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Jane Kehrwald

Doctor of Philosophy, (Linguistics and Second Language Teaching)
Study Completed: 2014
College of Humanities & Social Sciences


Thesis Title
Towards An Understanding of Language Learner Development and Learners' Self-Concepts: An Exploratory Practice Approach

Read article at Massey Research Online: MRO icon

Language learners are agentive individuals, with unique identities, personal goals, motives and feelings, all which are reflected in the complex system of social and contextual relations and experiences in which the learners are situated.  Ms Kehrwald’s study arose out of a classroom-based approach to language teaching and learning which focused on the development of learners’ self-awareness.  Ms Kehrwald used qualitative data collected from the learners’ visual representations of their language learning experiences, their goals and motivations and their beliefs about language learning.  Her findings suggest that learners’ self-concepts are multifaceted, dynamic and socially and contextually situated and are (re)constructed over time as learners’ interact with others and the environment, forming trajectories of self.  It is therefore important for language teachers to seek out opportunities for learners to participate more fully in the classroom by letting them and their identities, beliefs and emotional wellbeing become the focus of the classroom.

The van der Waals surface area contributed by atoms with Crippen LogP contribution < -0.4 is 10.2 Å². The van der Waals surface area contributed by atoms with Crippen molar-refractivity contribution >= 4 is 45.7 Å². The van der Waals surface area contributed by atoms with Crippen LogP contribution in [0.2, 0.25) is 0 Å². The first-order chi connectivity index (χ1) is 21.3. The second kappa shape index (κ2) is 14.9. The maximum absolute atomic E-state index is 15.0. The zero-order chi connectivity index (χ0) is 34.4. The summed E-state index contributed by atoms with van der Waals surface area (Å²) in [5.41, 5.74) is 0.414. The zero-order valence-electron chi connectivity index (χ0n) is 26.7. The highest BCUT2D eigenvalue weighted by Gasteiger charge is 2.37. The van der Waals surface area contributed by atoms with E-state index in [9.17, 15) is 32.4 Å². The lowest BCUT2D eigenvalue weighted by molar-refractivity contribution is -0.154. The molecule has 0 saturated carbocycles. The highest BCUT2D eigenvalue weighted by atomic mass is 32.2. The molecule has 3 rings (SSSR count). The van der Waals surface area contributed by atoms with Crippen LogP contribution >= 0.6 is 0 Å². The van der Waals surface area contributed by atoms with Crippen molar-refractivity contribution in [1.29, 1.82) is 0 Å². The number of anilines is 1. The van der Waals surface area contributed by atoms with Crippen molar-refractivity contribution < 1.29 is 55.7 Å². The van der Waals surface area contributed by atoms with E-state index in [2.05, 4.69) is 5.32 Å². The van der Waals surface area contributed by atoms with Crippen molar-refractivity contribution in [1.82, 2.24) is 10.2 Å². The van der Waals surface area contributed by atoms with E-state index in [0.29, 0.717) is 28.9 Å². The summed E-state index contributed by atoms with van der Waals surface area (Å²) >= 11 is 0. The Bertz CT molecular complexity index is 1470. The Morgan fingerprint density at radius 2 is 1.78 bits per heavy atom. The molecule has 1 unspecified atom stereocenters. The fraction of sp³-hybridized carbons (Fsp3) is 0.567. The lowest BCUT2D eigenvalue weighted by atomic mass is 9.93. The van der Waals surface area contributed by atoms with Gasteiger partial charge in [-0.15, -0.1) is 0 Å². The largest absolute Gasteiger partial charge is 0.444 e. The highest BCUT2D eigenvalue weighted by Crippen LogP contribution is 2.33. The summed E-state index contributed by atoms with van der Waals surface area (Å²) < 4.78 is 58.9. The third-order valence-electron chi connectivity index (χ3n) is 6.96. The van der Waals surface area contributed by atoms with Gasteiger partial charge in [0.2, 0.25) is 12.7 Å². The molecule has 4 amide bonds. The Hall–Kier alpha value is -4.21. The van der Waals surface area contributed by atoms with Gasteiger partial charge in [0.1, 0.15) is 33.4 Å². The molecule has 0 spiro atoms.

Professor Cynthia White
Dr Penny Shino
Dr Ute Walker

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